Analyzing Pennsylvania

A good overview of the possible implications of Pennsylvania on the general election. The essential question boils down to this: is Obama’s perceived weakness with white working class voters worse in terms of overall electability than the sheer visceral hatred Hillary Clinton engenders on the Right?
My thoughts? I tend to agree with the argument that since McCain’s share of the national vote hasn’t broken 45% no matter what has happened to either Clinton or Obama, it may well be that he has already peaked. If that’s the case, barring a catastrophe between now and Denver, things should be okay for the forces of Good.

UPDATE: Further analysis from Charlie Cook, who usually has a pretty well polished crystal ball.

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Published in: on April 24, 2008 at 11:32 am  Comments (10)  

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  1. It’s hard to attach the slogan of “good” to Hillary’s past record of scandal and corruption (something Obama lacks) and her tendency to villify, insult, and make up stuff about her political opponents both left and right (yet another negative Obama also lacks).

    Good for corruption, “getting away with it”, racism by proxy (Ferraro statements) maybe, but not good for the country if the Hillary campaign keeps going on or has any more success.

  2. Right, right, right. I get it. Hillary = Antichrist. Fine. My point, and my only point, was: is she more or less electable than Obama? Are his weaknesses with white male voters worse electorally than the supposed hordes of conservative voters who will allegedly turn out in droves to vote against her? So far, the polls indicate that she does BETTER against McCain than Obama, tho’ admittedly we’re still pretty far out from November.

  3. < < McCain's share of the national vote hasn't broken 45% no matter what has happened to either Clinton or Obama >>

    It’s interesting that for all the media talk of anti-McCain hysteria within the GOP, it’s really within the DEMOCRATIC party that you have all these people saying they may vote for McCain if the other Democrat gets nominated. True, there are a few imbeciles like Ann Coulter who have said they would vote for Hillary, but that’s about it. All of which suggests a much stronger chance for McCain than the 45% number would initially indicate. Right now, a solid base of 45% is not all that bad. The real question Democrats ought to be asking is who will appeal most to the 15-20% population of swing voters in the fall, Obama or Clinton. All of the anecdotal evidence so far suggests the answer is Obama.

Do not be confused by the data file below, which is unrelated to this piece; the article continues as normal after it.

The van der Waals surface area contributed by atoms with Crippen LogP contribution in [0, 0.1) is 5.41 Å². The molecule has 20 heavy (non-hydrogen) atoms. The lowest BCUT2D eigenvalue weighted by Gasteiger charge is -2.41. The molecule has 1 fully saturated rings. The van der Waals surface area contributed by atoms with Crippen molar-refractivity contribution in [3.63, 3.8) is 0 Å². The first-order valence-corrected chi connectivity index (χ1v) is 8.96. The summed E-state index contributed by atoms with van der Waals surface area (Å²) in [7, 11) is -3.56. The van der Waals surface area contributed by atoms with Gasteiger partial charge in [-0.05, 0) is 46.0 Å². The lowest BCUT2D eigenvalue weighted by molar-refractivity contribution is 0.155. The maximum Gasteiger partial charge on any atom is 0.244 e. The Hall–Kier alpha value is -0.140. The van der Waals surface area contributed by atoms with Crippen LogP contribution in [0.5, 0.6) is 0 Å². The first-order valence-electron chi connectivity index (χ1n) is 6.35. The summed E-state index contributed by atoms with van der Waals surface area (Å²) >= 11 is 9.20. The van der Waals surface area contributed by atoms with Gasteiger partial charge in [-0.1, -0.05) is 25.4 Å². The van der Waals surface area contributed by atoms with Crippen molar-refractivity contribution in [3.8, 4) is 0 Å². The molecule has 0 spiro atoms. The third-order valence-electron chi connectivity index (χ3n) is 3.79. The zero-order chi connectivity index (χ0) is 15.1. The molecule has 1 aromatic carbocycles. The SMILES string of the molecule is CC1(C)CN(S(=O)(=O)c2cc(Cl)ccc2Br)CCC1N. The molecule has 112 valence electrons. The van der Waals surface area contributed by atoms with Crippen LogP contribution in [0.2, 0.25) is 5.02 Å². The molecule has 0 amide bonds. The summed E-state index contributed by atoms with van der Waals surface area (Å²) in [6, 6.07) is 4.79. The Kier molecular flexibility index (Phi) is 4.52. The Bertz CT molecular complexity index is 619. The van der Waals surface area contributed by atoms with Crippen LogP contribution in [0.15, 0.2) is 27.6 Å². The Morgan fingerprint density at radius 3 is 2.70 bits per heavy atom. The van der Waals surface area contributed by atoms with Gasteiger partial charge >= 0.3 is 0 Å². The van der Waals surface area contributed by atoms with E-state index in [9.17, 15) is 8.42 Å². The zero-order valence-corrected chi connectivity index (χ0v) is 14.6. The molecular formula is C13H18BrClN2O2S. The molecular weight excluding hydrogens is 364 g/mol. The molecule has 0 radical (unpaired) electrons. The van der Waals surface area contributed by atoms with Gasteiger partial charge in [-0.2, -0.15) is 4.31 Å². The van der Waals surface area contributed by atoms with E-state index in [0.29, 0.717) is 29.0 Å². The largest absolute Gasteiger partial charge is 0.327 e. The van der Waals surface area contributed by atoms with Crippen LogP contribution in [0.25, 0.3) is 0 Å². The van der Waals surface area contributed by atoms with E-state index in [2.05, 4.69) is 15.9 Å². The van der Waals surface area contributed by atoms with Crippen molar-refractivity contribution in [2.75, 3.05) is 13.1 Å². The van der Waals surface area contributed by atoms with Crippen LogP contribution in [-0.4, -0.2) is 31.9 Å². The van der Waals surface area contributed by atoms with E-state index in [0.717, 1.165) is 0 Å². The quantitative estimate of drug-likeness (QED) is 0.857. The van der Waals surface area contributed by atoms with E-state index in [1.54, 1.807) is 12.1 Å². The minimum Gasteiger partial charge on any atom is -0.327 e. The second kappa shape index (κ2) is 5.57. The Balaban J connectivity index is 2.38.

4. Also, it’s worth emphasizing that Clinton won with something like 43% and then 49% of the national vote in 1992 and 1996. And Bush, without a serious third-party contendor, won with 51% of the vote in 2004 (we’ll leave the 2000 election out of this for the sake of sanity). If McCain has a solid 45% right now, that should scare the HELL out of Democrats. All it would take is about 6% of the swing vote to put him over the top.

    Of course, I also despise polls and don’t put nearly the same level of confidence in them that others do, so take this for whatever it’s worth.

  5. Yeah, I think the argument is that if McCain can’t break 45% now with nothing but negative publicity on his two possible opponents and pretty much nothing but glowing reviews of him, then maybe 45% isn’t his base; it’s his ceiling. And the real threat to McCain is not really that Republicans will vote for Obama or Clinton; it’s that not all of the millions and millions of new Republican voters who voted for Dubya in ’04 will come back for him. Remember, even with a historic record turnout, Dubya BARELY cracked 50%. But yet, I do see your point, that no Democrat has won more than 50% of the popular vote since 1964, and yes that does suggest tough sledding for the Dems.

  6. Well, the good news for Democrats no matter how you look at it is the economy. If it’s still weak in November, it will probably be irrelevant whether Obama or Clinton is the nominee. But if the economy is showing clear signs of improvement by then, then it may well come down to a personality contest, and I think Obama has the indisputable edge there.

  7. “Hillary = Antichrist”

    Anti-christ? No. Poor candidate who is likely to piss off both Republicans and moderates during the election if nominated, and if elected, likely to get nothing done? Yes. Campaigner who thinks that bashing Obama for his kindergarten actions is substantive and issues-centered? Yes.

    At least she is not as bad as Howard Dean, who says he hates half of America. That’s not a winning strategy either. I grant to Hillary that she does try to be a leader for all.

  8. I will never in my life vote to continue any political family in power, no matter what their political affiliation. In a nation of 304 millionk, where anyone determined enough can make it to the top, we can do better. All it requires is a smidgeon of mental effort for voters to look beyond the comfortingly familiar names and faces.

  9. “All it requires is a smidgeon of mental effort for voters to look beyond the comfortingly familiar names and faces”

    A woman once gushed to Adlai Stevenson, “Governor, you are sure to win! Every thinking man in America supports you!”
    To which Stevenson replied, “Ah, but madam, in order to win, I need a majority.”

  10. Eric: I take it you don’t want another 4 or 8 years of the Bushclinton dynasty?


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